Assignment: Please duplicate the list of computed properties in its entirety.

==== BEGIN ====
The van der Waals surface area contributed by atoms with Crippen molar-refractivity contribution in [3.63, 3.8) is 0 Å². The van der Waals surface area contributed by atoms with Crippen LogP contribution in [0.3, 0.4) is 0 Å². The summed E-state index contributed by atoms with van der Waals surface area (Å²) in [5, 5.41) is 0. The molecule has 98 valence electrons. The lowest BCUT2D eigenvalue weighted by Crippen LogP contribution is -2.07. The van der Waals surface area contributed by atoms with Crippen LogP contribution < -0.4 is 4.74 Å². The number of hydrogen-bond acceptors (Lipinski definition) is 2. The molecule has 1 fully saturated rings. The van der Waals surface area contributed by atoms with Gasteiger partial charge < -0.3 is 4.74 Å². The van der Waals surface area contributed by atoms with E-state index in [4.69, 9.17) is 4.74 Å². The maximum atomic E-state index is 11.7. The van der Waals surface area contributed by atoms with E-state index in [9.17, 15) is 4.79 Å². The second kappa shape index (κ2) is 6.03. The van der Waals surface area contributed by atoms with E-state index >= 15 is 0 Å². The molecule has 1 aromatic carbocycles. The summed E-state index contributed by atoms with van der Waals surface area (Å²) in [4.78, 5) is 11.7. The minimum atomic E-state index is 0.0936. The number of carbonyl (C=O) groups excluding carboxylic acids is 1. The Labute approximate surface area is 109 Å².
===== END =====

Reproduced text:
The van der Waals surface area contributed by atoms with Crippen molar-refractivity contribution in [3.63, 3.8) is 0 Å². The van der Waals surface area contributed by atoms with Crippen LogP contribution in [0.3, 0.4) is 0 Å². The summed E-state index contributed by atoms with van der Waals surface area (Å²) in [5, 5.41) is 0. The molecule has 98 valence electrons. The lowest BCUT2D eigenvalue weighted by Crippen LogP contribution is -2.07. The van der Waals surface area contributed by atoms with Crippen LogP contribution < -0.4 is 4.74 Å². The number of hydrogen-bond acceptors (Lipinski definition) is 2. The molecule has 1 fully saturated rings. The van der Waals surface area contributed by atoms with Gasteiger partial charge < -0.3 is 4.74 Å². The van der Waals surface area contributed by atoms with E-state index in [4.69, 9.17) is 4.74 Å². The maximum atomic E-state index is 11.7. The van der Waals surface area contributed by atoms with E-state index in [9.17, 15) is 4.79 Å². The second kappa shape index (κ2) is 6.03. The van der Waals surface area contributed by atoms with E-state index >= 15 is 0 Å². The molecule has 1 aromatic carbocycles. The summed E-state index contributed by atoms with van der Waals surface area (Å²) in [4.78, 5) is 11.7. The minimum atomic E-state index is 0.0936. The number of carbonyl (C=O) groups excluding carboxylic acids is 1. The Labute approximate surface area is 109 Å².